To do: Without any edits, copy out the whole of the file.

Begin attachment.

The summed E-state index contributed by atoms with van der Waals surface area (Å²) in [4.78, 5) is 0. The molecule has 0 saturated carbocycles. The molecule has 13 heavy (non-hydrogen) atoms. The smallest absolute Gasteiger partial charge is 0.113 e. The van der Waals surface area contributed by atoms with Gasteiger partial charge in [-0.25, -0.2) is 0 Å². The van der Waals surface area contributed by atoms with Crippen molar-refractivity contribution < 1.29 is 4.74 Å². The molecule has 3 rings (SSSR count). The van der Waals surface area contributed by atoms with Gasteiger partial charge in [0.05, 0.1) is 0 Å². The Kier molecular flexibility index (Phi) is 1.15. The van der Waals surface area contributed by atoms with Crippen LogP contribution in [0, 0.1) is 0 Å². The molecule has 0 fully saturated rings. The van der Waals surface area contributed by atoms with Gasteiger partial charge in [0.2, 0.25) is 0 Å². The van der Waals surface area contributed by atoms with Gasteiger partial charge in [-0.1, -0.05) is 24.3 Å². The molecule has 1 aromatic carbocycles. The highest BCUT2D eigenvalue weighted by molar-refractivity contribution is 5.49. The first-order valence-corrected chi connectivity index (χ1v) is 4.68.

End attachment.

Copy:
The summed E-state index contributed by atoms with van der Waals surface area (Å²) in [4.78, 5) is 0. The molecule has 0 saturated carbocycles. The molecule has 13 heavy (non-hydrogen) atoms. The smallest absolute Gasteiger partial charge is 0.113 e. The van der Waals surface area contributed by atoms with Gasteiger partial charge in [-0.25, -0.2) is 0 Å². The van der Waals surface area contributed by atoms with Crippen molar-refractivity contribution < 1.29 is 4.74 Å². The molecule has 3 rings (SSSR count). The van der Waals surface area contributed by atoms with Gasteiger partial charge in [0.05, 0.1) is 0 Å². The Kier molecular flexibility index (Phi) is 1.15. The van der Waals surface area contributed by atoms with Crippen LogP contribution in [0, 0.1) is 0 Å². The molecule has 0 fully saturated rings. The van der Waals surface area contributed by atoms with Gasteiger partial charge in [0.2, 0.25) is 0 Å². The van der Waals surface area contributed by atoms with Gasteiger partial charge in [-0.1, -0.05) is 24.3 Å². The molecule has 1 aromatic carbocycles. The highest BCUT2D eigenvalue weighted by molar-refractivity contribution is 5.49. The first-order valence-corrected chi connectivity index (χ1v) is 4.68.